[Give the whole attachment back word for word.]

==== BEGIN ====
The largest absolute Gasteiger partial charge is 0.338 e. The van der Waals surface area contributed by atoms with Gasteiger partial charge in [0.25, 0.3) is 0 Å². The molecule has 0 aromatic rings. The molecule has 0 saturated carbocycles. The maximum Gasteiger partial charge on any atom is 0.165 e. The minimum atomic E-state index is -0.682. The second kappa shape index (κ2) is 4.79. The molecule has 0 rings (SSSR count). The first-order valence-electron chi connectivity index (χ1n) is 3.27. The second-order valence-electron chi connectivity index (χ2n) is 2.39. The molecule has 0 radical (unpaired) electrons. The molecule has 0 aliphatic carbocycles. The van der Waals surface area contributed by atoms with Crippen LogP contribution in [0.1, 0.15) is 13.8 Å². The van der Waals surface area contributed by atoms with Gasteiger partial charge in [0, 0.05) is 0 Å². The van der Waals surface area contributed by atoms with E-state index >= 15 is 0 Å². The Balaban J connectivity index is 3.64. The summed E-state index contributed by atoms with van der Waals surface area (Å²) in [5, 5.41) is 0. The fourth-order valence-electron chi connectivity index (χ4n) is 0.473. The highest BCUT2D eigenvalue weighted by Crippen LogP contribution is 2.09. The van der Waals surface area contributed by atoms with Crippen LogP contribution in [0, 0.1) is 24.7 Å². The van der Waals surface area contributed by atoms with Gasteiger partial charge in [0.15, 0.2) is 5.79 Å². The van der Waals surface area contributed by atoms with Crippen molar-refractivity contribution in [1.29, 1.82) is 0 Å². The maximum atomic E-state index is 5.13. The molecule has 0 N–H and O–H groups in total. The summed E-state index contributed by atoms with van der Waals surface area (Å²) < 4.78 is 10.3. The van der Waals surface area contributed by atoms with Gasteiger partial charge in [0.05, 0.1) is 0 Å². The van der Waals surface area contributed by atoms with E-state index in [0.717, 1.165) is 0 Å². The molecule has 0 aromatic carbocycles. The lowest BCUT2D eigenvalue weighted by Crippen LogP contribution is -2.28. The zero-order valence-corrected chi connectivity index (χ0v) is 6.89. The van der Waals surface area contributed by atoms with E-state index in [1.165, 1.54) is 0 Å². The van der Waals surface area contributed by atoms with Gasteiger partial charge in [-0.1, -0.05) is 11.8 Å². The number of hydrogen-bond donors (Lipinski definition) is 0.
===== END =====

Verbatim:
The largest absolute Gasteiger partial charge is 0.338 e. The van der Waals surface area contributed by atoms with Gasteiger partial charge in [0.25, 0.3) is 0 Å². The molecule has 0 aromatic rings. The molecule has 0 saturated carbocycles. The maximum Gasteiger partial charge on any atom is 0.165 e. The minimum atomic E-state index is -0.682. The second kappa shape index (κ2) is 4.79. The molecule has 0 rings (SSSR count). The first-order valence-electron chi connectivity index (χ1n) is 3.27. The second-order valence-electron chi connectivity index (χ2n) is 2.39. The molecule has 0 radical (unpaired) electrons. The molecule has 0 aliphatic carbocycles. The van der Waals surface area contributed by atoms with Crippen LogP contribution in [0.1, 0.15) is 13.8 Å². The van der Waals surface area contributed by atoms with Gasteiger partial charge in [0, 0.05) is 0 Å². The van der Waals surface area contributed by atoms with E-state index >= 15 is 0 Å². The Balaban J connectivity index is 3.64. The summed E-state index contributed by atoms with van der Waals surface area (Å²) in [5, 5.41) is 0. The fourth-order valence-electron chi connectivity index (χ4n) is 0.473. The highest BCUT2D eigenvalue weighted by Crippen LogP contribution is 2.09. The van der Waals surface area contributed by atoms with Crippen LogP contribution in [0, 0.1) is 24.7 Å². The van der Waals surface area contributed by atoms with Gasteiger partial charge in [0.15, 0.2) is 5.79 Å². The van der Waals surface area contributed by atoms with Crippen molar-refractivity contribution in [1.29, 1.82) is 0 Å². The maximum atomic E-state index is 5.13. The molecule has 0 N–H and O–H groups in total. The summed E-state index contributed by atoms with van der Waals surface area (Å²) < 4.78 is 10.3. The van der Waals surface area contributed by atoms with Gasteiger partial charge in [0.05, 0.1) is 0 Å². The van der Waals surface area contributed by atoms with E-state index in [0.717, 1.165) is 0 Å². The molecule has 0 aromatic carbocycles. The lowest BCUT2D eigenvalue weighted by Crippen LogP contribution is -2.28. The zero-order valence-corrected chi connectivity index (χ0v) is 6.89. The van der Waals surface area contributed by atoms with E-state index in [1.165, 1.54) is 0 Å². The van der Waals surface area contributed by atoms with Gasteiger partial charge in [-0.1, -0.05) is 11.8 Å². The number of hydrogen-bond donors (Lipinski definition) is 0.